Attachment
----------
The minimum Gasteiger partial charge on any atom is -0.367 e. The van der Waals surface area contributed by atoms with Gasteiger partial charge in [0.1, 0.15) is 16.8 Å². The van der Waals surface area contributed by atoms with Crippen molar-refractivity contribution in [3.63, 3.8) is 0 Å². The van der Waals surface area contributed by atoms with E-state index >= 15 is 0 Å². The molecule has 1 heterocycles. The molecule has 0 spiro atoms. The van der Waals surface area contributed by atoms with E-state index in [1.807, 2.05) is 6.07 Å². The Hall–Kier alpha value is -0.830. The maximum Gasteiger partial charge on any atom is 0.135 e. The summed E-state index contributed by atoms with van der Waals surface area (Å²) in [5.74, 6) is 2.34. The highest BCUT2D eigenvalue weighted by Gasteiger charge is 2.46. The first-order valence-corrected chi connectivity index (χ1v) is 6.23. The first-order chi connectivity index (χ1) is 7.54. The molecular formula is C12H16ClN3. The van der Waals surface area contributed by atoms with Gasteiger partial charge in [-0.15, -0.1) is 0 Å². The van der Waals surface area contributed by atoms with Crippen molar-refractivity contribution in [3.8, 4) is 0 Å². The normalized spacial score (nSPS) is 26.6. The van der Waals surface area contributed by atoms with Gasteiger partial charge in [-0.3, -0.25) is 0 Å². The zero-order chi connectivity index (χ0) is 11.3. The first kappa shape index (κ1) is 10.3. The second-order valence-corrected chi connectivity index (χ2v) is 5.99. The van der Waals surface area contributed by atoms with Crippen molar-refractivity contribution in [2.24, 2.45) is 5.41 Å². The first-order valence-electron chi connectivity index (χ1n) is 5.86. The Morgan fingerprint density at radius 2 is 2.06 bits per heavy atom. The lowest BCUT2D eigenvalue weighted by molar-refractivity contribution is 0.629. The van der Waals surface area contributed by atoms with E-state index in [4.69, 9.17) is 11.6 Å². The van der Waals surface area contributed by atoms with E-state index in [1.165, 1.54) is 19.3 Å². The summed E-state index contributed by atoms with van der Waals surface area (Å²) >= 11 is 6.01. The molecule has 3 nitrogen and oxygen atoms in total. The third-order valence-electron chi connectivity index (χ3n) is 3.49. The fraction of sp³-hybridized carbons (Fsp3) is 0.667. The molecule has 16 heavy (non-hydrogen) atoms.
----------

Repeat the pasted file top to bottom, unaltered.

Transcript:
The minimum Gasteiger partial charge on any atom is -0.367 e. The van der Waals surface area contributed by atoms with Gasteiger partial charge in [0.1, 0.15) is 16.8 Å². The van der Waals surface area contributed by atoms with Crippen molar-refractivity contribution in [3.63, 3.8) is 0 Å². The van der Waals surface area contributed by atoms with E-state index >= 15 is 0 Å². The molecule has 1 heterocycles. The molecule has 0 spiro atoms. The van der Waals surface area contributed by atoms with E-state index in [1.807, 2.05) is 6.07 Å². The Hall–Kier alpha value is -0.830. The maximum Gasteiger partial charge on any atom is 0.135 e. The summed E-state index contributed by atoms with van der Waals surface area (Å²) in [5.74, 6) is 2.34. The highest BCUT2D eigenvalue weighted by Gasteiger charge is 2.46. The first-order valence-corrected chi connectivity index (χ1v) is 6.23. The first-order chi connectivity index (χ1) is 7.54. The molecular formula is C12H16ClN3. The van der Waals surface area contributed by atoms with Gasteiger partial charge in [-0.15, -0.1) is 0 Å². The van der Waals surface area contributed by atoms with Crippen molar-refractivity contribution in [3.8, 4) is 0 Å². The normalized spacial score (nSPS) is 26.6. The van der Waals surface area contributed by atoms with Gasteiger partial charge in [-0.3, -0.25) is 0 Å². The zero-order chi connectivity index (χ0) is 11.3. The first kappa shape index (κ1) is 10.3. The second-order valence-corrected chi connectivity index (χ2v) is 5.99. The van der Waals surface area contributed by atoms with Crippen molar-refractivity contribution in [2.24, 2.45) is 5.41 Å². The first-order valence-electron chi connectivity index (χ1n) is 5.86. The Morgan fingerprint density at radius 2 is 2.06 bits per heavy atom. The lowest BCUT2D eigenvalue weighted by molar-refractivity contribution is 0.629. The van der Waals surface area contributed by atoms with E-state index in [4.69, 9.17) is 11.6 Å². The van der Waals surface area contributed by atoms with E-state index in [1.165, 1.54) is 19.3 Å². The summed E-state index contributed by atoms with van der Waals surface area (Å²) >= 11 is 6.01. The molecule has 3 nitrogen and oxygen atoms in total. The third-order valence-electron chi connectivity index (χ3n) is 3.49. The fraction of sp³-hybridized carbons (Fsp3) is 0.667. The molecule has 16 heavy (non-hydrogen) atoms.